Most of us started doing them when we were in school – perhaps in a gym class with a phys ed teacher closely monitoring our form and reps. Still, the common push up never goes out of style.
A basic strength-building exercise that strengthens your upper body while improving core strength, the push up is still a part of countless exercise regimens, including the ones favored by military personnel.
So, why do push ups? Here are six reasons you should.
They Strengthen Your Chest
Push ups work your pectoralis major muscles, which are the two large muscles in your chest. As you raise and lower your body during the push up, the pectoralis major is doing a large share of the work.
They Strengthen Your Shoulders
The key muscles used here are the deltoids, which assist the pectoralis major during the push up motion. They're considered a weaker muscle group, but are crucial to all movements of the shoulder. A well-defined deltoid gives your shoulders that rounded look.
They Strengthen Your Triceps
Located in the back of your arm, the triceps brachii helps you extend your arm outward. It makes up the majority of the upper arm mass and is the most exerted muscle during a push-up.
They Exercise Your Abs
That's right, your stomach also gets a workout during push ups. As the body is held in the prone position, your abdominal muscles help the body brace itself. Just make sure you're using correct form throughout the push up to help you exercise your abs without straining your lower back.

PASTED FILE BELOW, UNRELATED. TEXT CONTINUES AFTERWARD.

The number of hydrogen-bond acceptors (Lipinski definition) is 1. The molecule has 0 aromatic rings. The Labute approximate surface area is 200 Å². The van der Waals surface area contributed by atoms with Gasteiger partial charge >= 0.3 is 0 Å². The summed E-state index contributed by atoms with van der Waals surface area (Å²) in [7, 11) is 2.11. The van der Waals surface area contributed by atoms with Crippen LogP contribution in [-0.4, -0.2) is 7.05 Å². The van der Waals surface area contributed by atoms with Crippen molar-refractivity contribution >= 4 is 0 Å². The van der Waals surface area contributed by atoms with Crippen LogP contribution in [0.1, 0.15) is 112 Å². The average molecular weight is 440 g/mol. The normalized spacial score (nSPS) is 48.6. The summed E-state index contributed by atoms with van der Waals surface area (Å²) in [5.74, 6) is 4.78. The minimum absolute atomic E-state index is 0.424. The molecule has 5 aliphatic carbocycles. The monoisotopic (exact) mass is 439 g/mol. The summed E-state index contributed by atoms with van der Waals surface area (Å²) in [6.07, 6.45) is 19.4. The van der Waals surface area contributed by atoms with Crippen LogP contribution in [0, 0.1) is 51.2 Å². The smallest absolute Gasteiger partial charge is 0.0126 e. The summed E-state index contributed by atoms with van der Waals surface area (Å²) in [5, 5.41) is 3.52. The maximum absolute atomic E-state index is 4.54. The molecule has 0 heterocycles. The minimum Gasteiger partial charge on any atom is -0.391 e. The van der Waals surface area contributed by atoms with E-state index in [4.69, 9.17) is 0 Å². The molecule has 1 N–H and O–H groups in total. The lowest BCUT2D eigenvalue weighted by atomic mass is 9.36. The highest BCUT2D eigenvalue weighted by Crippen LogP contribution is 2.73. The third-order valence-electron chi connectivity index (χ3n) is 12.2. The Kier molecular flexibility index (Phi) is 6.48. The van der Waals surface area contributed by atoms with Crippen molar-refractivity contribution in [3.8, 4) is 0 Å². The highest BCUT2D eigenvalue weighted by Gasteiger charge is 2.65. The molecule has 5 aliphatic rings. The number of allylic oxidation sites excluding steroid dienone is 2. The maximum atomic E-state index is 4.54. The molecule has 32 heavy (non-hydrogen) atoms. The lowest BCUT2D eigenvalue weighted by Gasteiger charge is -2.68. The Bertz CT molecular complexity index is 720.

They Exercise Your Serratus Anterior
The serratus anterior is a muscle at the back of the chest that lies under the armpit. These muscles are activated during push ups and strengthened with repetitions.
They Strengthen The Coracobrachialis
This muscles runs from the shoulder blade to the upper arms. During a push up, it pushes the upper arm against the body, which is essential in performing the exercise. A well-conditioned coracobrachialis is key to building upper body strength.
What Are Some Other Benefits Of Push Ups?
They enhance your cardiovascular system. When you engage large muscle groups at the same time, you make your heart work harder in delivering blood to muscle tissue.
They prevent lower back injuries. Push ups force your entire torso to stabilize the body. In return, you strengthen the vulnerable lower back area.
They provides stretching. Another benefit of doing push ups is that they provide a stretch to your biceps and back muscles. This improves your flexibility and can help prevent injuries.
If you have questions about push ups or other exercises and routines, contact professional trainer Ralph Roberts in Amarillo.
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